Branch leader ‘assassinated’ in Marikana

2012-10-06 09:24
A National Union of Mineworkers (NUM) branch leader was shot dead at his home in Marikana, the union has said.

Spokesperson Lesiba Seshoka called the attack last night an “assassination”. It could not immediately be confirmed with the police.

“This comes after the death of the NUM branch chairperson last weekend and the attack on another branch leader, who escaped whilst his wife was killed,” said Seshoka.

He said the man killed was the NUM branch secretary at Western Platinum.

Five NUM members – two of them shop stewards – were killed in violence associated with a strike at Lonmin’s platinum mine in Marikana between August 10 and August 16, said Seshoka.

Of the 34 people shot dead by police trying to disperse a group of protesters on August 16, of which 14 were NUM members, he said.

On September 11, a third NUM shop steward was found dead near the scene of this shooting. Dumisani Mthinti had been hacked to death.

Striking workers at Marikana – and other mines – have voiced unhappiness with their NUM representatives.

During an inspection in loco by the Farlam commission of inquiry into the Marikana shooting, a worker claimed NUM members confronted and shot workers – killing two of them – who were marching to the union’s office on August 11.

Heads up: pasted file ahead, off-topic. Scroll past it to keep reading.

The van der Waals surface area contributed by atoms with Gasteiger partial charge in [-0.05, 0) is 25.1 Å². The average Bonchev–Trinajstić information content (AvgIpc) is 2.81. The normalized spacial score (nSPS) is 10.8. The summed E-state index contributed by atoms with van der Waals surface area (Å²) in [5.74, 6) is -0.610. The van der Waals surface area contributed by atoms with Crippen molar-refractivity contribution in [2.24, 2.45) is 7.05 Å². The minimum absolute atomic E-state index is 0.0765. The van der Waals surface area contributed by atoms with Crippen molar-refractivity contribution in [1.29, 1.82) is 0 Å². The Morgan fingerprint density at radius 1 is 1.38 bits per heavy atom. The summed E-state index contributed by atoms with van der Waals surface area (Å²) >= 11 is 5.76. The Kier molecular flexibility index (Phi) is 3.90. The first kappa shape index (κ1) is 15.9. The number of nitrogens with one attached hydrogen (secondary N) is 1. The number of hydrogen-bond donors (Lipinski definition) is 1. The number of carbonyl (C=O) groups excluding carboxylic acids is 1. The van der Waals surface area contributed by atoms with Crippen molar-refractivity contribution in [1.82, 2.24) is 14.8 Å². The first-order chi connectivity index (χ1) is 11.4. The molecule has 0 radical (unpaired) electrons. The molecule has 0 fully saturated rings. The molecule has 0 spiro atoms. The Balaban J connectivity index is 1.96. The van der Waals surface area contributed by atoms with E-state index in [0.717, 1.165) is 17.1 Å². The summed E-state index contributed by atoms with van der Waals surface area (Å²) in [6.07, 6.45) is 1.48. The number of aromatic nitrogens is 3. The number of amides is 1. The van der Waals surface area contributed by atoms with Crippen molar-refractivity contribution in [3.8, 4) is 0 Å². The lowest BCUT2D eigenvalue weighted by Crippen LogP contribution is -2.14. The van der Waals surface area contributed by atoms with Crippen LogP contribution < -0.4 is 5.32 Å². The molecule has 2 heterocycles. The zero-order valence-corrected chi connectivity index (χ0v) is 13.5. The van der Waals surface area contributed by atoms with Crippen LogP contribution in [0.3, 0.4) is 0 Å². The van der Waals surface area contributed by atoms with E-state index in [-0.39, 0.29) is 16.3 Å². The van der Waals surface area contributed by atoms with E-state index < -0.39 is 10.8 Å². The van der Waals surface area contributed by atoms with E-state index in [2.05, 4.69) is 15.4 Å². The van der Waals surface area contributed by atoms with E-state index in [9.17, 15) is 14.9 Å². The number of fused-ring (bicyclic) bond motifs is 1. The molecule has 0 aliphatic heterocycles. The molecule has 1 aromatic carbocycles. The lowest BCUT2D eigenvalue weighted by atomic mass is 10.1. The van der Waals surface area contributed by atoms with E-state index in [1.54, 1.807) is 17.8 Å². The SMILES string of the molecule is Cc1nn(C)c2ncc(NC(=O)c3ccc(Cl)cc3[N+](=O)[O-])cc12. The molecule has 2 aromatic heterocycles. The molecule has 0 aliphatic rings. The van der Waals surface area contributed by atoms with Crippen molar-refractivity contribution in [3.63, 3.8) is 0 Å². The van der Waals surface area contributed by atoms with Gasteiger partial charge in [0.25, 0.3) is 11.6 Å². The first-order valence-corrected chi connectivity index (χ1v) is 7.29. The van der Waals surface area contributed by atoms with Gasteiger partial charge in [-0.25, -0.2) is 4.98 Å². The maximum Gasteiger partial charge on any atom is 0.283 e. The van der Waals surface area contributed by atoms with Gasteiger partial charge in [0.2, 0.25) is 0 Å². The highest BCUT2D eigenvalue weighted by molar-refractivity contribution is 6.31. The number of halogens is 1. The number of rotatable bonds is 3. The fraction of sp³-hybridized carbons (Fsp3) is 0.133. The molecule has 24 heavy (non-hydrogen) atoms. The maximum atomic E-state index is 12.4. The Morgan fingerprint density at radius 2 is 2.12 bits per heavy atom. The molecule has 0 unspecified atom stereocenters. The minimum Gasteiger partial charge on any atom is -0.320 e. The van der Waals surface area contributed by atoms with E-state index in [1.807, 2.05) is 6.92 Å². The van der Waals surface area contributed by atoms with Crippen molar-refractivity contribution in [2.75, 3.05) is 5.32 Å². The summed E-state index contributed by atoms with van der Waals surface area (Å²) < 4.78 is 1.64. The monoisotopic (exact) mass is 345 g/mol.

Three University of Pretoria’s sociology department studies on the level of satisfaction among union members, reportedly found that the NUM was dysfunctional in the Rustenburg area.

However, NUM general secretary Frans Baleni denied that the union was under-servicing its members.

There have been calls for his resignation.

The strike at Marikana was initially thought to be linked to a struggle for recognition between the NUM and the newly-established Association of Mineworkers and Construction Union (Amcu).

When the violence broke out, each accused the other of inciting the violence.

Amcu claimed the NUM resorted to violence to throw people into disarray whenever it lost members.

It said there was no union rivalry, but that the NUM had “internal issues” which had nothing to do with Amcu.

The NUM claimed a hit list had been compiled containing the names of its members at Lonmin.

Workers sang anti-NUM songs at Marikana, and those at other mines, burnt their NUM T-shirts.

In the end, the workers at Marikana negotiated their own increase with the company – a 22% pay rise and a once-off bonus of R2 000 each to return to work – a settlement which was considered to have set a bad precedent because it was reached outside the bargaining process.